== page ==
The opinion of the court was delivered by: Stein, District Judge.
Oswald Johnson, acting pro se, has commenced this action
alleging that the Eastchester Union Free School District
discriminated against him based on his age in violation of the
Age Discrimination in Employment Act of 1967 ("ADEA"),
29 U.S.C. § 621 et seq. when it changed the location and hours of his
job. The school district has now moved pursuant to Fed.R.Civ.P.
56 for summary judgment dismissing the complaint. Because
Johnson has failed to establish that the change constituted an
adverse employment action, Eastchester's motion is granted and
the complaint should be dismissed.
Oswald Johnson, age 69, is presently employed by the school
district as a cleaner who cleans classrooms, bathrooms, and
hallways. (Def.'s Statement of Facts ("DSOF") ¶ 1.) The school
district embraces five school buildings within a 3.5 mile radius
and employs 27 cleaners and custodians to clean, maintain, and
secure the buildings. (DSOF ¶ 2.) It employs individuals to work
both daytime and evening shifts. (DSOF ¶ 2.)
Custodial personnel, such as plaintiff, are members of a union
that has entered into a collective bargaining agreement with the
school district and provides, inter alia, that custodial
personnel must — at the school district's expense — undergo a
job related physical once every two years; it also gives the
school district the right to "direct and assign employees and to
regulate work schedules." (DSOF ¶ 11; Mills Decl. ¶ 6 and Ex. A
at 15, 16; Melnyk Reply Decl. ¶ 5.)
As a result of the required physical examination, (Melnyk
Reply Decl. ¶ 4; Johnson Aff. Opp'n ¶¶ 3, 10), it was discovered
in May of 2000 that Johnson had a "very dense cataract in the
right eye and a moderate cataract in the left." (Melnyk Reply
Decl. ¶ 8 and Ex. B.) Johnson subsequently had successful
cataract surgery on his right eye. (Melnyk Reply Decl. ¶ 10 and
On the same day as the eye surgery, Johnson was notified by
William Mills, age 54, the director of facilities, that his work
assignment was being changed from the Waverly Kindergarten
School to Eastchester High School and his hours were being
changed from 11:00 a.m. to 8:00 p.m. at the kindergarten school
to 3:00 p.m. to midnight at the high school. (Mills Decl. ¶¶ 11,
17 and Ex. B.) Johnson then requested — and was granted — a
shift change to 2:00 p.m. to 11:00 p.m. to enable him to use
public transportation. (Johnson Aff. Opp'n ¶ 8; DSOF ¶ 14.)
Johnson was one of seven employees whose job assignments or
shifts were changed that day. (DSOF ¶¶ 5, 8.) No one was hired to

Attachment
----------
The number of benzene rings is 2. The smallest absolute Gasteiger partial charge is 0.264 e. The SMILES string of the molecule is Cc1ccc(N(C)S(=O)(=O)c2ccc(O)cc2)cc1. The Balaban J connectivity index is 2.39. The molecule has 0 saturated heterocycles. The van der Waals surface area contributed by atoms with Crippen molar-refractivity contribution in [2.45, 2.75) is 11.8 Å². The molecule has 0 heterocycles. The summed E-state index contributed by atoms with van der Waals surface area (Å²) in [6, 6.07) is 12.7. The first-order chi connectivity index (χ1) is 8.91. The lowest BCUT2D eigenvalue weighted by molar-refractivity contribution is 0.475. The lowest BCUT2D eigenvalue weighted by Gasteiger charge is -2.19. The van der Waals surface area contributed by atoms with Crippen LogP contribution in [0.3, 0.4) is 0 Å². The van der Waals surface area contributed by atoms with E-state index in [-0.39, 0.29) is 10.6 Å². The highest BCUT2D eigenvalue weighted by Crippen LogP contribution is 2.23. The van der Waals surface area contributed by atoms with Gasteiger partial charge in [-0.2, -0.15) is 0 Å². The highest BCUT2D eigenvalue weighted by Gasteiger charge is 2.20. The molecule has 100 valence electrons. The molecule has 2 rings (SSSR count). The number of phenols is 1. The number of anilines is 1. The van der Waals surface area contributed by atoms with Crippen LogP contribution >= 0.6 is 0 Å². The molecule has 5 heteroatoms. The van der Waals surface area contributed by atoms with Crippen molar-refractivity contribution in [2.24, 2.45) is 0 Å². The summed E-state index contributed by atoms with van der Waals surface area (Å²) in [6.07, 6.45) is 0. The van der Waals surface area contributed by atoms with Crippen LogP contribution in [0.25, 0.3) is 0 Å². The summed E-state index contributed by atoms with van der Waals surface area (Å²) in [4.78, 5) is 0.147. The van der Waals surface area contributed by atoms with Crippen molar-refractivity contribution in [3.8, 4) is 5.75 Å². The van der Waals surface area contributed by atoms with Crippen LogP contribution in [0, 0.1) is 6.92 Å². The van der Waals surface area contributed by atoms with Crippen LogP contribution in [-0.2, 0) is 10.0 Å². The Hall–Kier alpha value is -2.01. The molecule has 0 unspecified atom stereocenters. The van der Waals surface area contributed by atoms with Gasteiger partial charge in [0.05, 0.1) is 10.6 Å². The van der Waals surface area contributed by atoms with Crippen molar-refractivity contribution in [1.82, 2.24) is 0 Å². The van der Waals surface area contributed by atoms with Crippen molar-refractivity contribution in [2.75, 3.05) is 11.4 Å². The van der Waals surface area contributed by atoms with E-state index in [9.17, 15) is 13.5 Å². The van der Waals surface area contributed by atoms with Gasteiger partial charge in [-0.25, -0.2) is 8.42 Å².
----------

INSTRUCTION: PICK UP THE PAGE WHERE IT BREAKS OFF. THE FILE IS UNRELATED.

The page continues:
replace Johnson but a part-time worker, Nick Zanzano, age 78,
was transferred to the Waverly Kindergarten School. (DSOF ¶¶
As noted above, Eastchester seeks summary judgment pursuant to
Rule 56 on the grounds that Johnson has failed to set forth a
prima facie case of discrimination in that he has failed to
demonstrate an adverse employment action. Eastchester also
asserts that Johnson has failed to demonstrate the existence of
any animus based on age by Eastchester that motivated the
decision to transfer Johnson and change his shift hours.
Summary judgment may be granted "only when the moving party
demonstrates that `there is no genuine issue as to any material
fact and that the moving party is entitled to a judgment as a
matter of law.'" Allen v. Coughlin, 64 F.3d 77, 79 (2d Cir.
1995) (quoting Fed.R.Civ.P. 56(c)); see also Celotex Corp. v.
Catrett, 477 U.S. 317, 322, 106 S.Ct. 2548, 91 L.Ed.2d 265
(1986). The Court must "view the evidence in the light most
favorable to the nonmoving party and draw all reasonable
inferences in its favor, and may grant summary judgment only
when `no reasonable
trier of fact could find in favor of the nonmoving party.'"
Allen, 64 F.3d at 79 (citation omitted) (quoting Lund's, Inc.
v. Chemical Bank, 870 F.2d 840, 844 (2d Cir. 1989)).
Once the moving party meets its initial burden of
demonstrating the absence of a genuine issue of material fact,
the nonmoving party must come forward with specific facts to
show there is a factual question that must be resolved at trial.
Fed.R.Civ.P. 56(e); see also Legal Aid Soc'y v. City of New
York, 114 F. Supp.2d 204 (S.D.N.Y. 2000). A nonmoving party must
produce evidence in the record and "may not rely simply on
conclusory statements or on contentions that the affidavits
supporting the motion are not credible." Ying Jing Gan v. City
of New York, 996 F.2d 522, 532 (2d Cir. 1993). In short, a
nonmoving party must "do more than simply show there is some
metaphysical doubt as to the material facts." Matsushita Elec.
Indus. Co. v. Zenith Radio Corp., 475 U.S. 574, 586, 106 S.Ct.
1348, 89 L.Ed.2d 538 (1986). Summary judgment is inappropriate
where "the dispute about a material fact is `genuine,' that is,
if the evidence is such that a reasonable jury could return a
verdict for the nonmoving party." Anderson v. Liberty Lobby,
Inc., 477 U.S. 242, 248, 106 S.Ct. 2505, 91 L.Ed.2d 202 (1986).
In addition, the pleadings of a pro se plaintiff must be read
liberally and interpreted "`to raise the strongest arguments
that they suggest.'" McPherson v. Coombe, 174 F.3d 276, 280
(2d Cir. 1999) (quoting Burgos v. Hopkins, 14 F.3d 787, 790
(2d Cir. 1994)).
Johnson alleges that Eastchester violated the ADEA, which
proscribes discrimination against an employee because of his or
her age. Galabya v. New York City Bd. of Ed., 202 F.3d 636,
639 (2d Cir. 2000). ADEA protection extends to employees who are
at least forty years old. 29 U.S.C. § 631(a). As previously
noted by this Court in an earlier opinion in this action,
Johnson's complaint can arguably be seen to also raise a claim
pursuant to the New York State Human Rights Law, N.Y. Exec. Law
§§ 290 et seq. See Johnson v. Eastchester Union Free Sch.
Dist., No. 01 Civ. 2835, 2002 WL 449584, at *2 (S.D.N.Y. Mar.